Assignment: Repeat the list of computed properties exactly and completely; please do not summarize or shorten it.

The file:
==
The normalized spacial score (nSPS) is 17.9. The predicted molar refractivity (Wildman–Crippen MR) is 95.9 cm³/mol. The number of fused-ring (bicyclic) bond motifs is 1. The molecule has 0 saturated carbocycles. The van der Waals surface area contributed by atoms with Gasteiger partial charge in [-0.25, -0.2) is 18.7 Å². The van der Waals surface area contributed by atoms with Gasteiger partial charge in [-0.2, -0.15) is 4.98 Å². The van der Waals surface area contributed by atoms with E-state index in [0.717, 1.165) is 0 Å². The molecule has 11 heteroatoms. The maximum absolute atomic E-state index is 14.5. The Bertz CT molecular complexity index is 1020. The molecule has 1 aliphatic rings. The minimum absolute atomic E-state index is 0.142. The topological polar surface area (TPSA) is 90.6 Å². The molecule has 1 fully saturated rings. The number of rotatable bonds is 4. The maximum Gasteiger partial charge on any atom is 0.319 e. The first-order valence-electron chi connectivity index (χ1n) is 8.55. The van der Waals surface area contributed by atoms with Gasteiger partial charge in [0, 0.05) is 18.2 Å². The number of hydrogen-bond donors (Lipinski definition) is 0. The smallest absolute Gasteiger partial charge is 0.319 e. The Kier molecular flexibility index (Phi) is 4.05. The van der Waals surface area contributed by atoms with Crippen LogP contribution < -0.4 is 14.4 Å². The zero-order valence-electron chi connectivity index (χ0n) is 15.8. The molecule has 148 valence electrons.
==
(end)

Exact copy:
The normalized spacial score (nSPS) is 17.9. The predicted molar refractivity (Wildman–Crippen MR) is 95.9 cm³/mol. The number of fused-ring (bicyclic) bond motifs is 1. The molecule has 0 saturated carbocycles. The van der Waals surface area contributed by atoms with Gasteiger partial charge in [-0.25, -0.2) is 18.7 Å². The van der Waals surface area contributed by atoms with Gasteiger partial charge in [-0.2, -0.15) is 4.98 Å². The van der Waals surface area contributed by atoms with E-state index in [0.717, 1.165) is 0 Å². The molecule has 11 heteroatoms. The maximum absolute atomic E-state index is 14.5. The Bertz CT molecular complexity index is 1020. The molecule has 1 aliphatic rings. The minimum absolute atomic E-state index is 0.142. The topological polar surface area (TPSA) is 90.6 Å². The molecule has 1 fully saturated rings. The number of rotatable bonds is 4. The maximum Gasteiger partial charge on any atom is 0.319 e. The first-order valence-electron chi connectivity index (χ1n) is 8.55. The van der Waals surface area contributed by atoms with Gasteiger partial charge in [0, 0.05) is 18.2 Å². The number of hydrogen-bond donors (Lipinski definition) is 0. The smallest absolute Gasteiger partial charge is 0.319 e. The Kier molecular flexibility index (Phi) is 4.05. The van der Waals surface area contributed by atoms with Crippen LogP contribution < -0.4 is 14.4 Å². The zero-order valence-electron chi connectivity index (χ0n) is 15.8. The molecule has 148 valence electrons.